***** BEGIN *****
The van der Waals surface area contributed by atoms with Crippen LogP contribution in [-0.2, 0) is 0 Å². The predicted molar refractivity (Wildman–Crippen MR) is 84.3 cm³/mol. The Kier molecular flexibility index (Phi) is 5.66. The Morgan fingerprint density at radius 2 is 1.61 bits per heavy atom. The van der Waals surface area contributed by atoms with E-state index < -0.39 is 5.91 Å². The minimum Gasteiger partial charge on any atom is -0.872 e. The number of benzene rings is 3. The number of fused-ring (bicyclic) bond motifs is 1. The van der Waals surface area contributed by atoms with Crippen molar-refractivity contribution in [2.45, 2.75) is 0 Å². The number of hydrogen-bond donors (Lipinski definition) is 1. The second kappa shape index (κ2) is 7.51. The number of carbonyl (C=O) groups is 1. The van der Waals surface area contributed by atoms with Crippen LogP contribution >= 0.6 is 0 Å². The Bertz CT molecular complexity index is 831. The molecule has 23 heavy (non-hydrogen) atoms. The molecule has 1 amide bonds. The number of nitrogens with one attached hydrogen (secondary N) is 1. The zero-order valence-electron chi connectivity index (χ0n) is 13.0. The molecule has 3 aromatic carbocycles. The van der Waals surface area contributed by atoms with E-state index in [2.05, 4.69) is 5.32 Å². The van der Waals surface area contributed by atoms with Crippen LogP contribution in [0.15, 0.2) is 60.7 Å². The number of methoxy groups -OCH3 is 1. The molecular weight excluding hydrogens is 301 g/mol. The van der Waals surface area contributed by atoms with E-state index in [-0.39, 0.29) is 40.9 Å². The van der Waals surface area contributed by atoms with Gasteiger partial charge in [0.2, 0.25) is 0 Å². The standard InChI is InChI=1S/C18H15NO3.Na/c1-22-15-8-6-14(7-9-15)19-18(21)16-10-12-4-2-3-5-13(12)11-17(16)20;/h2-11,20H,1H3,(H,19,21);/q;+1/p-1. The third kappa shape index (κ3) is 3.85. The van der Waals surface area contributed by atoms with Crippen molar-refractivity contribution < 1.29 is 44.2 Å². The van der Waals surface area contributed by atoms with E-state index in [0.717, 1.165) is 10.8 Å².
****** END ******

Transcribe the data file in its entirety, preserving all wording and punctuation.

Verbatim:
The van der Waals surface area contributed by atoms with Crippen LogP contribution in [-0.2, 0) is 0 Å². The predicted molar refractivity (Wildman–Crippen MR) is 84.3 cm³/mol. The Kier molecular flexibility index (Phi) is 5.66. The Morgan fingerprint density at radius 2 is 1.61 bits per heavy atom. The van der Waals surface area contributed by atoms with E-state index < -0.39 is 5.91 Å². The minimum Gasteiger partial charge on any atom is -0.872 e. The number of benzene rings is 3. The number of fused-ring (bicyclic) bond motifs is 1. The van der Waals surface area contributed by atoms with Crippen molar-refractivity contribution in [2.45, 2.75) is 0 Å². The number of hydrogen-bond donors (Lipinski definition) is 1. The second kappa shape index (κ2) is 7.51. The number of carbonyl (C=O) groups is 1. The van der Waals surface area contributed by atoms with Crippen LogP contribution >= 0.6 is 0 Å². The Bertz CT molecular complexity index is 831. The molecule has 23 heavy (non-hydrogen) atoms. The molecule has 1 amide bonds. The number of nitrogens with one attached hydrogen (secondary N) is 1. The zero-order valence-electron chi connectivity index (χ0n) is 13.0. The molecule has 3 aromatic carbocycles. The van der Waals surface area contributed by atoms with E-state index in [2.05, 4.69) is 5.32 Å². The van der Waals surface area contributed by atoms with Crippen LogP contribution in [0.15, 0.2) is 60.7 Å². The number of methoxy groups -OCH3 is 1. The molecular weight excluding hydrogens is 301 g/mol. The van der Waals surface area contributed by atoms with E-state index in [-0.39, 0.29) is 40.9 Å². The van der Waals surface area contributed by atoms with Gasteiger partial charge in [0.2, 0.25) is 0 Å². The standard InChI is InChI=1S/C18H15NO3.Na/c1-22-15-8-6-14(7-9-15)19-18(21)16-10-12-4-2-3-5-13(12)11-17(16)20;/h2-11,20H,1H3,(H,19,21);/q;+1/p-1. The third kappa shape index (κ3) is 3.85. The van der Waals surface area contributed by atoms with Crippen molar-refractivity contribution < 1.29 is 44.2 Å². The van der Waals surface area contributed by atoms with E-state index in [0.717, 1.165) is 10.8 Å².